What the Public Really Wants on Education
by Ruy Texeira
September 18, 2006
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There is broad agreement across the political spectrum that the public school system needs to be reformed to meet the challenges of the 21st century. The question is: How?
Specific education reform proposals vary widely. Some argue that more money and resources are key. Others say that more money would be wasted. Their answer: policy provisions to enforce and maintain high academic standards, with sanctions for poorly-performing schools. Still others contend reform is doomed to fail unless market pressures are introduced into the system through the provision of vouchers to attend private schools.
This debate is intense, particularly after several years of experience with the successes and failures of the bipartisan No Child Left Behind Act, which enacted into law strict educational standards, mandatory testing, and (at least in theory) more federal funding of public education. The various protagonists in this debate naturally claim public support for their positions, yet a comprehensive survey of public opinion polls shows that the public’s ideas for reform do not fit neatly into any one of the camps in this debate.
Despite criticisms of its current performance, the public’s views on educational reform start with strong support of the public school system—particularly as it functions for low-income students. The public wants that performance improved, starting with higher standards, and is willing to tolerate fairly strict guidelines and testing regimes to accomplish this goal.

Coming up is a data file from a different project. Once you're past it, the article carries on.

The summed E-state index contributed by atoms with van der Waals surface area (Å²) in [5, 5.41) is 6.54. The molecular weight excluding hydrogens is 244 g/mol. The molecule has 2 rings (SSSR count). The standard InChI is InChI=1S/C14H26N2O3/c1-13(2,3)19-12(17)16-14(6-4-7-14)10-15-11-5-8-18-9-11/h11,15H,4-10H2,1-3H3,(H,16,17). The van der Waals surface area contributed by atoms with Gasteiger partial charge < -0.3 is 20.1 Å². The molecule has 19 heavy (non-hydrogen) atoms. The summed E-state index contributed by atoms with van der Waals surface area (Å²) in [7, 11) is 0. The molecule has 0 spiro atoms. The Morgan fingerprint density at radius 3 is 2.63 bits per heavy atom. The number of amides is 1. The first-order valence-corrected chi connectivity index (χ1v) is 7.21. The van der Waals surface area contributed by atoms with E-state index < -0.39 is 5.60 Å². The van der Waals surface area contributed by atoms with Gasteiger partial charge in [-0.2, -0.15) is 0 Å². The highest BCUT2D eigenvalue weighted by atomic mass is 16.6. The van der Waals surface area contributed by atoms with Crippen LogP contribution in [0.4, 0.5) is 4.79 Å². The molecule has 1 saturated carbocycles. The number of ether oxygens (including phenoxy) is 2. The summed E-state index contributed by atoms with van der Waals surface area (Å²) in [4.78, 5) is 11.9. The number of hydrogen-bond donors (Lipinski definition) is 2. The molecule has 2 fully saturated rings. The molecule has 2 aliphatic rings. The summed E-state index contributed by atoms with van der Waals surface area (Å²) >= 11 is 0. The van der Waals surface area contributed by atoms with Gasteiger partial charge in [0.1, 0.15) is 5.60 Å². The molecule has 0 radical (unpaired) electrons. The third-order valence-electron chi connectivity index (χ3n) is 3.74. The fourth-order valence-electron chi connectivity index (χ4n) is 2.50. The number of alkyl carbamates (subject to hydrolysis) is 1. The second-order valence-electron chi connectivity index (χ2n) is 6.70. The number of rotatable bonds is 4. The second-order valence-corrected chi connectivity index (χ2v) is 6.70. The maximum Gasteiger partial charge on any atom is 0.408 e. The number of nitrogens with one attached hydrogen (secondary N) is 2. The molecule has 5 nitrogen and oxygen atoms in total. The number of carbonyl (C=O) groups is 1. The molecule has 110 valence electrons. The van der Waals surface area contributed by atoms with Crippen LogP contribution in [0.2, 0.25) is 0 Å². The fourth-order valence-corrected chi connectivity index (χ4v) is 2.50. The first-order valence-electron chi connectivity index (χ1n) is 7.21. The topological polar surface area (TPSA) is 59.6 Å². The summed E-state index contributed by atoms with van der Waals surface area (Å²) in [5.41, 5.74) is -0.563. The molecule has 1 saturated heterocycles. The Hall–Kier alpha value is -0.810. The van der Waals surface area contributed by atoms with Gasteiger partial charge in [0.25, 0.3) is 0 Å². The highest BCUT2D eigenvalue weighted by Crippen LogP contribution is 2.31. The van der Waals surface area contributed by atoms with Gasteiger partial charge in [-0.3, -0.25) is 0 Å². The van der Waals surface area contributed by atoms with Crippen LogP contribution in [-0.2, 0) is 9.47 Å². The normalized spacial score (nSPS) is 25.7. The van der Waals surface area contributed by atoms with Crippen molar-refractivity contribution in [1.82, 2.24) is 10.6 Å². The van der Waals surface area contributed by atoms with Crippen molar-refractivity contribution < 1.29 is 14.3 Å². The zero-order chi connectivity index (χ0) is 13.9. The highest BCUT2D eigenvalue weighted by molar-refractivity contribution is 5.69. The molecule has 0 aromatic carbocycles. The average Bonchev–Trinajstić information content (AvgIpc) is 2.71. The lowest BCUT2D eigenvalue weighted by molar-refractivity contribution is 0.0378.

But the public recognizes that these tougher standards need to be tempered with flexibility. And it believes the quest for educational excellence means that more money has to be spent on public schools—to reduce class size, attract better teachers, modernize school infrastructure, provide more preschool and afterschool programs, and help lagging schools meet NCLB requirements.
The data also indicates that the public is far more interested in implementing more accountability in public schools and providing more resources to the public school system than in moving to a voucher-based system. Indeed, vouchers tend to lose badly today when in political propositions precisely because they are perceived to be in conflict with the public’s commitment to adequate resources for public schools.
The more policymakers understand these nuanced views of the public on education reform, the easier it will become to build public support for a strong reform agenda. What the Public Really Wants on Education, our latest monthly analysis of U.S. public opinion polls, seeks to provide that understanding.